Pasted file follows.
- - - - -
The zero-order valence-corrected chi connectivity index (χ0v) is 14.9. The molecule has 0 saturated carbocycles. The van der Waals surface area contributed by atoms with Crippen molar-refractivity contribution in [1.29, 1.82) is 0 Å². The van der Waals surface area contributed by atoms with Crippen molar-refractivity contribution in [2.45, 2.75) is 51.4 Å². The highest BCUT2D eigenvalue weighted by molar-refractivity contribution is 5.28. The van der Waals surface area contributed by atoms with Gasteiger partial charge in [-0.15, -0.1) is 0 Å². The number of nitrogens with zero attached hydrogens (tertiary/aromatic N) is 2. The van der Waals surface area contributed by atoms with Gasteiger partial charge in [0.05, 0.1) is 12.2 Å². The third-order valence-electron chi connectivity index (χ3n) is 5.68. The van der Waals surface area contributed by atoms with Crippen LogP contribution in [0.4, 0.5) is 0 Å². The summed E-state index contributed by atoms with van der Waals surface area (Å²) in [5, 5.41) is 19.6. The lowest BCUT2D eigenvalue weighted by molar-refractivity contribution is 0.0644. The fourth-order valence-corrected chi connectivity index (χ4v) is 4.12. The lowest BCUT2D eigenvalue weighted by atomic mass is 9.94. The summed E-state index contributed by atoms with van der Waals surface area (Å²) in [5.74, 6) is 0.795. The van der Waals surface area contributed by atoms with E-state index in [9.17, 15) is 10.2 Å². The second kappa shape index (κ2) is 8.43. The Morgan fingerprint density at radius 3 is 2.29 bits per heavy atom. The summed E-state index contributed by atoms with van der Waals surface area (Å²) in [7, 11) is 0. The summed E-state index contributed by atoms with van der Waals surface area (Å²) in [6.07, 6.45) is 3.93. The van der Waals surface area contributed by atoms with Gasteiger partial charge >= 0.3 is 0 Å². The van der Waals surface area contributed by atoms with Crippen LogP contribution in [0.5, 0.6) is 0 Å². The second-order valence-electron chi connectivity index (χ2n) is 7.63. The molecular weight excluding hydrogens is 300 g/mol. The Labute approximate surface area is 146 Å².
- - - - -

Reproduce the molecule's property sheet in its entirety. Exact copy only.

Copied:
The zero-order valence-corrected chi connectivity index (χ0v) is 14.9. The molecule has 0 saturated carbocycles. The van der Waals surface area contributed by atoms with Crippen molar-refractivity contribution in [1.29, 1.82) is 0 Å². The van der Waals surface area contributed by atoms with Crippen molar-refractivity contribution in [2.45, 2.75) is 51.4 Å². The highest BCUT2D eigenvalue weighted by molar-refractivity contribution is 5.28. The van der Waals surface area contributed by atoms with Gasteiger partial charge in [-0.15, -0.1) is 0 Å². The number of nitrogens with zero attached hydrogens (tertiary/aromatic N) is 2. The van der Waals surface area contributed by atoms with Gasteiger partial charge in [0.05, 0.1) is 12.2 Å². The third-order valence-electron chi connectivity index (χ3n) is 5.68. The van der Waals surface area contributed by atoms with Crippen LogP contribution in [0.4, 0.5) is 0 Å². The summed E-state index contributed by atoms with van der Waals surface area (Å²) in [5, 5.41) is 19.6. The lowest BCUT2D eigenvalue weighted by molar-refractivity contribution is 0.0644. The fourth-order valence-corrected chi connectivity index (χ4v) is 4.12. The lowest BCUT2D eigenvalue weighted by atomic mass is 9.94. The summed E-state index contributed by atoms with van der Waals surface area (Å²) in [5.74, 6) is 0.795. The van der Waals surface area contributed by atoms with E-state index in [9.17, 15) is 10.2 Å². The second kappa shape index (κ2) is 8.43. The Morgan fingerprint density at radius 3 is 2.29 bits per heavy atom. The summed E-state index contributed by atoms with van der Waals surface area (Å²) in [7, 11) is 0. The summed E-state index contributed by atoms with van der Waals surface area (Å²) in [6.07, 6.45) is 3.93. The van der Waals surface area contributed by atoms with Gasteiger partial charge >= 0.3 is 0 Å². The van der Waals surface area contributed by atoms with Crippen LogP contribution in [0.5, 0.6) is 0 Å². The second-order valence-electron chi connectivity index (χ2n) is 7.63. The molecular weight excluding hydrogens is 300 g/mol. The Labute approximate surface area is 146 Å².